Local parishioners come together to help Sudanese Lost Boys

By Barbara Canale
sun contributing writer

On Jan. 16 a group of everyday people gathered in St. Vincent de Paul’s Church basement to brainstorm ideas in hopes of accomplishing extraordinary tasks to improve life in Sudan through medical clinics, schools and wells. A coalition was formed to share experiences, resources and dreams.

Carl Oropallo, coordinator of the Refugee Resettlement Program at the parish, and Paul Welch, parishioner and employee of Catholic Charities, assisted families, including Garang Daniel Amet and Angelo Ngong Kiir, two Sudanese “Lost Boys,” as they established residency in the community.

“We have about 200 Sudanese in our parish now,” Oropallo said. “There are about 700 Sudanese in Syracuse and 60 percent are Catholic.”

As more Sudanese settled and became members of St. Vincent’s Church, they spoke of the death rate in their village of Malek-elal and how many women died in childbirth, or how many deaths occurred from simple infections, bad drinking water, snake bites and poor hygienic procedures.

A committee was formed to build a clinic in the Sudan, named after Sudan’s patron saint: Josephine Bakhita.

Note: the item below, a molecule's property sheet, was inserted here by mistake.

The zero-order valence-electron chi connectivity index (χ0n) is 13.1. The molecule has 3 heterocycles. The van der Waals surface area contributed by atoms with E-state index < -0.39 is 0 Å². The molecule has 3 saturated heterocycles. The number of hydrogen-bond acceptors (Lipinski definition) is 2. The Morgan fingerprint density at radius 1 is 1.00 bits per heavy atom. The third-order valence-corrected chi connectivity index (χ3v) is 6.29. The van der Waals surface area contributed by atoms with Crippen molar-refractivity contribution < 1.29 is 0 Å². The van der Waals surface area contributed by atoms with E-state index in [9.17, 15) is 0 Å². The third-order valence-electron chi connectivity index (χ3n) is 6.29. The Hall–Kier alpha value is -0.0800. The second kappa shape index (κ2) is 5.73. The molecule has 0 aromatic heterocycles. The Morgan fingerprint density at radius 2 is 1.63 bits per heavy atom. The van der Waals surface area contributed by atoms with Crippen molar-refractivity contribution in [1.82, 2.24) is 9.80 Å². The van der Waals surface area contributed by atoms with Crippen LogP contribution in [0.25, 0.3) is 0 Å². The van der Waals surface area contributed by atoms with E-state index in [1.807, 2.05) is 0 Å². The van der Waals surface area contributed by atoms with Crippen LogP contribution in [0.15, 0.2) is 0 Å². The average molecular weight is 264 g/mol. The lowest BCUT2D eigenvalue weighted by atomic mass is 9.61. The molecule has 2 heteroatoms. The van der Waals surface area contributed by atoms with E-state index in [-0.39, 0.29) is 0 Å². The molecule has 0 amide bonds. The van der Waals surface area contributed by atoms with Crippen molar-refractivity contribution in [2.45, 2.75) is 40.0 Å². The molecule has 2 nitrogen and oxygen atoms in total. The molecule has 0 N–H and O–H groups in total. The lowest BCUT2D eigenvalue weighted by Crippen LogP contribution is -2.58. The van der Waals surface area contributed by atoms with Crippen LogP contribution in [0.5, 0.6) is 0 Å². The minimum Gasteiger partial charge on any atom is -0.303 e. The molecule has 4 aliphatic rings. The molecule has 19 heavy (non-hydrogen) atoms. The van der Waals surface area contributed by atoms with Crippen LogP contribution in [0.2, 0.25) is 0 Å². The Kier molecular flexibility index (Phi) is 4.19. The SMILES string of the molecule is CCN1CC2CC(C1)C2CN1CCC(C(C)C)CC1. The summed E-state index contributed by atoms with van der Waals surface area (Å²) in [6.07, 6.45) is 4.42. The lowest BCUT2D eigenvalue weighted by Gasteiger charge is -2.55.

Oropallo and Welch would oversee the project and fundraising. “The undertaking involved much more than we had anticipated,” Oropallo said. “We’re dealing with a country that had seen 22 years of civil war, in which its entire scant infrastructure was destroyed and millions of people displaced.”

He also cited difficulties with transferring money due to U.S. restrictions, fluctuating exchange rates, and an existing tribal hierarchy. To complicate matters, Oropallo also noted that the State Department designated the Sudan as a “terrorist country.”

Welch traveled to the proposed clinic site to determine the project’s feasibility. “James and Nancy Graham, members of St. James Episcopal Church in Skaneateles, were on the committee, offering their time, talents and planning skills,” he said. “Bishop Thomas Costello and Cindy Falise, former diocesan director of Catholic Charities, also supported the project. Holy Cross Church in DeWitt raised matching funds to enable us to construct two wells for the clinic, which are now operating.”

Many Catholic and non-Catholic churches contributed funds for the project. “Sister Rose Anne Renna, OSF, vice president at St. Joseph’s Hospital, had a fund raising campaign and provided the boys with employment,” he said. “The Skaneateles school district also created fundraising projects.”

Welch began to work with Haviland Hawkins, a 17-year-old Skaneateles resident, who thought a walk-a-thon could raise a substantial amount of money to build wells in the Sudan. Two years ago, her brother, Berkeley, and Clement Kuek, a Lost Boy from Sudan, enlisted her in selling bracelets and promoting Sudanese projects at Manlius Pebble Hill (MPH), the high school she currently attends. “After I became really involved, attending meetings at St. Vincent De Paul Church whenever I could, getting to know the boys, I realized that I wanted to do more,” Hawkins said.